Janet and I started seeing each other following a White Rim trip in Canyonlands in October 2006. Technically it wasn’t a Club ride, but I think everyone on that trip was a member. We started doing a lot of tandem riding. Our favorite Club ride has always been the Progressive Dinner Ride. Every year, thanks to Janet’s creativity, we would dress in costume as the ride takes place near Halloween which also happens to be Janet’s birthday. Wearing costumes for this ride was more commonplace during this decade than it has been the last number of years, but that never stops us from letting out our inner child!
In 1998 Bob and Anne Smith took a 1 year hiatus from running TOARV (T
f the A
alley) as they had put it on for 10 straight years. I had participated in several TOARV’s up to that point and wanted to get involved with helping to put on a cycling event, so Bill Bailey and I took over for Bob and Anne. While the event itself went well, we metaphorically and financially speaking “lost our shirts”. Bill and I ordered far too many cycling jerseys and when only a small percentage of them sold we not only were left with bunches of jerseys, we cost the Club a fair bit of money! Fortunately the Club was in good enough financial shape to absorb the loss.
Do You Know: A New Club Jersey is in the Works!
See the Second Club Jersey
Continuing a review of the thirty years of Club history, do you know what the photo above is showing? This is the first official Club jersey and was made available in the late ‘90s. Note the details on the fabric, playing off the CSCC initials of the Club.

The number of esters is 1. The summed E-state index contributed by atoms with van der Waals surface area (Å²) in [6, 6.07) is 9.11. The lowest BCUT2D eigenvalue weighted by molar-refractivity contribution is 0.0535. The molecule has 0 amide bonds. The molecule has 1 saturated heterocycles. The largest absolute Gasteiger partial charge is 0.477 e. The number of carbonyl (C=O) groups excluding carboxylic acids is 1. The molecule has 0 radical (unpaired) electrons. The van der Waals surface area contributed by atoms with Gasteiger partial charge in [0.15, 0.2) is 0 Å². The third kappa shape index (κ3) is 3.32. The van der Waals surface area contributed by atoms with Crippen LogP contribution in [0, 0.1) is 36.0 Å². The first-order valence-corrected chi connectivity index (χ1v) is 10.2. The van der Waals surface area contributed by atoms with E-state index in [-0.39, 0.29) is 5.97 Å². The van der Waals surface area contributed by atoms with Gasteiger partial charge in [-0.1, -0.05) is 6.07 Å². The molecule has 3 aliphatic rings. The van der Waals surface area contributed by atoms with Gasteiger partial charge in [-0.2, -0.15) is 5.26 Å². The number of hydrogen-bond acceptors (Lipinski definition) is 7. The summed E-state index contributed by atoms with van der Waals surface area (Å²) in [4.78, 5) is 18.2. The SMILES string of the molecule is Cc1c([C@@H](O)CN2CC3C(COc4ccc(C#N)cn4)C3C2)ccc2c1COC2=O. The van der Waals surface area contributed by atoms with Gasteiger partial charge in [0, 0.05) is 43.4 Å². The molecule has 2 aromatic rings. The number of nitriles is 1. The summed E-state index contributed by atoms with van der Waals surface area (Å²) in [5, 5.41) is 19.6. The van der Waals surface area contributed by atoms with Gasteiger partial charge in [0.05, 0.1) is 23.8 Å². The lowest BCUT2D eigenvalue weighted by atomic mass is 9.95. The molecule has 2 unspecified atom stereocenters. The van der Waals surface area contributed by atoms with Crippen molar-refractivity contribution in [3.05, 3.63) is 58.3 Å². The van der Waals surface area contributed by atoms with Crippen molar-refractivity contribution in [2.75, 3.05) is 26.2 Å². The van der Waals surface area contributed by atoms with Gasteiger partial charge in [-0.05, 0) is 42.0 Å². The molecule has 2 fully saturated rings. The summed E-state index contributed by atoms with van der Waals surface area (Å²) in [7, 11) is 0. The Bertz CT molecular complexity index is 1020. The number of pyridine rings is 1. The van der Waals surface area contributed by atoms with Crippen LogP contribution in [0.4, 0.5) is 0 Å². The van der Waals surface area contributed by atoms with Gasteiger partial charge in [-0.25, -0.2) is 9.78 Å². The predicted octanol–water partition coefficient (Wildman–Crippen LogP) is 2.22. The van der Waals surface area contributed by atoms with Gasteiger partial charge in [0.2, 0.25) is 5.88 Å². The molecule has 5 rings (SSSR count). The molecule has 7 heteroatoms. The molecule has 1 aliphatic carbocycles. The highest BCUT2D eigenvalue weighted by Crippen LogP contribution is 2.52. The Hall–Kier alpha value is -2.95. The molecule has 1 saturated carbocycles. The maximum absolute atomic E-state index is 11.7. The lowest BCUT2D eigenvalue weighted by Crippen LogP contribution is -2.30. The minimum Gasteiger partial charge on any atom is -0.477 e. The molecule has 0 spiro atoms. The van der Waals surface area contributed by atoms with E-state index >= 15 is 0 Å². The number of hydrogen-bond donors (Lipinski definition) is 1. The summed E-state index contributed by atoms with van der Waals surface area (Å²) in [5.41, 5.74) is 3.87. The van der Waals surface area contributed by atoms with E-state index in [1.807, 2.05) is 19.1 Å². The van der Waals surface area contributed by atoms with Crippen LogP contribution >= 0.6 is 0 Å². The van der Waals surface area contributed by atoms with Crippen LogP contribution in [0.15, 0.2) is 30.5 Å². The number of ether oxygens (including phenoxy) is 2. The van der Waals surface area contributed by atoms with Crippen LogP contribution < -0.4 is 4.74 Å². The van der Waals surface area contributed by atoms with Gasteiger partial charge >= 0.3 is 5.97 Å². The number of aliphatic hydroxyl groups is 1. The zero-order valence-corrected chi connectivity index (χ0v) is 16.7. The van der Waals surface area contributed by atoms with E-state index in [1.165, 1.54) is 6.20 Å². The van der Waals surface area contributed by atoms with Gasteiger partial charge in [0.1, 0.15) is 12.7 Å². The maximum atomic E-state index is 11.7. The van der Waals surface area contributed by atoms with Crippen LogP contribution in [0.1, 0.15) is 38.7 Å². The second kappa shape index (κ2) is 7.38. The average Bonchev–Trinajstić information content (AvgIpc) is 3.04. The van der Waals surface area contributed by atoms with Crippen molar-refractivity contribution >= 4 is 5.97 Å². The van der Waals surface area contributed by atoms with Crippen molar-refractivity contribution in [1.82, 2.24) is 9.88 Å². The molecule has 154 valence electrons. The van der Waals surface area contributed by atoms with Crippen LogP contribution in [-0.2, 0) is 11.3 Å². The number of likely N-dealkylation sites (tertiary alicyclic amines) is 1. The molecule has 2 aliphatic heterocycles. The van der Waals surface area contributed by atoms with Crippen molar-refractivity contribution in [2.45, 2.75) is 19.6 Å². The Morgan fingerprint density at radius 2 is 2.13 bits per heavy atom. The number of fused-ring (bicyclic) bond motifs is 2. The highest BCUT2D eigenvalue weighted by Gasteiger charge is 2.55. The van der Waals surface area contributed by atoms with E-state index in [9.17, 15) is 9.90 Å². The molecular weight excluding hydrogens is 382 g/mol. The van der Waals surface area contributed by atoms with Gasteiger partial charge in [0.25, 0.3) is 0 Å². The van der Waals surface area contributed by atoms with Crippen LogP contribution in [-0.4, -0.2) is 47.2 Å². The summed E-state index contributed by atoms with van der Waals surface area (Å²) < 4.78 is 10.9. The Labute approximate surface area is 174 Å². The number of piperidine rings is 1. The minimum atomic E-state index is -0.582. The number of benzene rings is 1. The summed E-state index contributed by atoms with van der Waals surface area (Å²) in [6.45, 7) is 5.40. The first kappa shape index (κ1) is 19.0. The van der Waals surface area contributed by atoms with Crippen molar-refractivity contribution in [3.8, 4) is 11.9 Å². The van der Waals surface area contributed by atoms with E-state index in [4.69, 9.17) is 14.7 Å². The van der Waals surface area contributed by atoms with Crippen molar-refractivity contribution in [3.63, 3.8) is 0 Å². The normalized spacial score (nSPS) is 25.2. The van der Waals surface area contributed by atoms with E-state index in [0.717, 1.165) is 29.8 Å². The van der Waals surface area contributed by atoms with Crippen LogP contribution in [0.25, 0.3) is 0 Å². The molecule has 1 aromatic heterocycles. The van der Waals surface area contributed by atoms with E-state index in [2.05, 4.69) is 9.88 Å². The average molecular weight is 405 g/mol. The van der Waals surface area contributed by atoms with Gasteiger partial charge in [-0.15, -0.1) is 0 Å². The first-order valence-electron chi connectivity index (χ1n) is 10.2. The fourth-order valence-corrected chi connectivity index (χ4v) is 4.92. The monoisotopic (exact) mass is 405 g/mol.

This brings up a good trivia question for Club members. How many official Club jerseys have there been in the 30 years of the Club? What do you think? Seeing the photo above and knowing that many folks wear the 25th
Anniversary jersey, what’s you answer? Two… Four... Higher?
Well, there have been three official jerseys for the Club. Click the “See the Second Club Jersey” link below to see a photo of the second one.
Knowing the jersey history over the past 30 years, we should all be excited that a new jersey is in the works. With the selection of a new Club logo by the membership, the design of the jersey is now proceeding.
Selection of the vendor is in progress and details of the graphic layout of the jersey are currently the focus of the designers. At the moment, the plans are to have the jerseys designed and ordered in time to be available before the Holidays. Stay tuned for details about cost to members and how you can order yours.
What will it look like?
Another 30 Year Fact to Consider
See the Certificate